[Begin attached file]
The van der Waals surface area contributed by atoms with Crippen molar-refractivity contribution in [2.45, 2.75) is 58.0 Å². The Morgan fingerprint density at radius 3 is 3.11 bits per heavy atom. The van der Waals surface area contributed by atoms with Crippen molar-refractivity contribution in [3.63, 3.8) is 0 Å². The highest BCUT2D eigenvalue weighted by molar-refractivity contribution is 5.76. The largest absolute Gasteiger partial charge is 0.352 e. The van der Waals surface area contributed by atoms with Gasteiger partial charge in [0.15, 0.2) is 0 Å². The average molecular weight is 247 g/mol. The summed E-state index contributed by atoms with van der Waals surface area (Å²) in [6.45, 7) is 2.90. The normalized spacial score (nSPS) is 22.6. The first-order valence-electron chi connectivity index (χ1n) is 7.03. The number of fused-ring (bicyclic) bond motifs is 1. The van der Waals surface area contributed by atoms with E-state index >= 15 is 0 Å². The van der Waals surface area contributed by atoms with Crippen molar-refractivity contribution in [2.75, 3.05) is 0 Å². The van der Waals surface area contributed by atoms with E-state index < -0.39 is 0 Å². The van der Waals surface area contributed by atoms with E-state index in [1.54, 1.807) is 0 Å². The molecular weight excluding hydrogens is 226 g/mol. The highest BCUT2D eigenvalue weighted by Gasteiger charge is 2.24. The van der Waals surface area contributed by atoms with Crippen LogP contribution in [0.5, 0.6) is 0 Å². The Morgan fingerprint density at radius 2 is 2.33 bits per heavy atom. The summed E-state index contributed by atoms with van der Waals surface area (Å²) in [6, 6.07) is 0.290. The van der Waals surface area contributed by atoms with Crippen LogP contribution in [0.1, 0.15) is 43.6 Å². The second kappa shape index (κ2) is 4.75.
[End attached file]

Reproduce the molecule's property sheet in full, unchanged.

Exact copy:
The van der Waals surface area contributed by atoms with Crippen molar-refractivity contribution in [2.45, 2.75) is 58.0 Å². The Morgan fingerprint density at radius 3 is 3.11 bits per heavy atom. The van der Waals surface area contributed by atoms with Crippen molar-refractivity contribution in [3.63, 3.8) is 0 Å². The highest BCUT2D eigenvalue weighted by molar-refractivity contribution is 5.76. The largest absolute Gasteiger partial charge is 0.352 e. The van der Waals surface area contributed by atoms with Gasteiger partial charge in [0.15, 0.2) is 0 Å². The average molecular weight is 247 g/mol. The summed E-state index contributed by atoms with van der Waals surface area (Å²) in [6.45, 7) is 2.90. The normalized spacial score (nSPS) is 22.6. The first-order valence-electron chi connectivity index (χ1n) is 7.03. The number of fused-ring (bicyclic) bond motifs is 1. The van der Waals surface area contributed by atoms with E-state index >= 15 is 0 Å². The van der Waals surface area contributed by atoms with Crippen molar-refractivity contribution in [2.75, 3.05) is 0 Å². The van der Waals surface area contributed by atoms with E-state index < -0.39 is 0 Å². The van der Waals surface area contributed by atoms with E-state index in [1.54, 1.807) is 0 Å². The molecular weight excluding hydrogens is 226 g/mol. The highest BCUT2D eigenvalue weighted by Gasteiger charge is 2.24. The van der Waals surface area contributed by atoms with Crippen LogP contribution in [0.5, 0.6) is 0 Å². The Morgan fingerprint density at radius 2 is 2.33 bits per heavy atom. The summed E-state index contributed by atoms with van der Waals surface area (Å²) in [6, 6.07) is 0.290. The van der Waals surface area contributed by atoms with Crippen LogP contribution in [0.1, 0.15) is 43.6 Å². The second kappa shape index (κ2) is 4.75.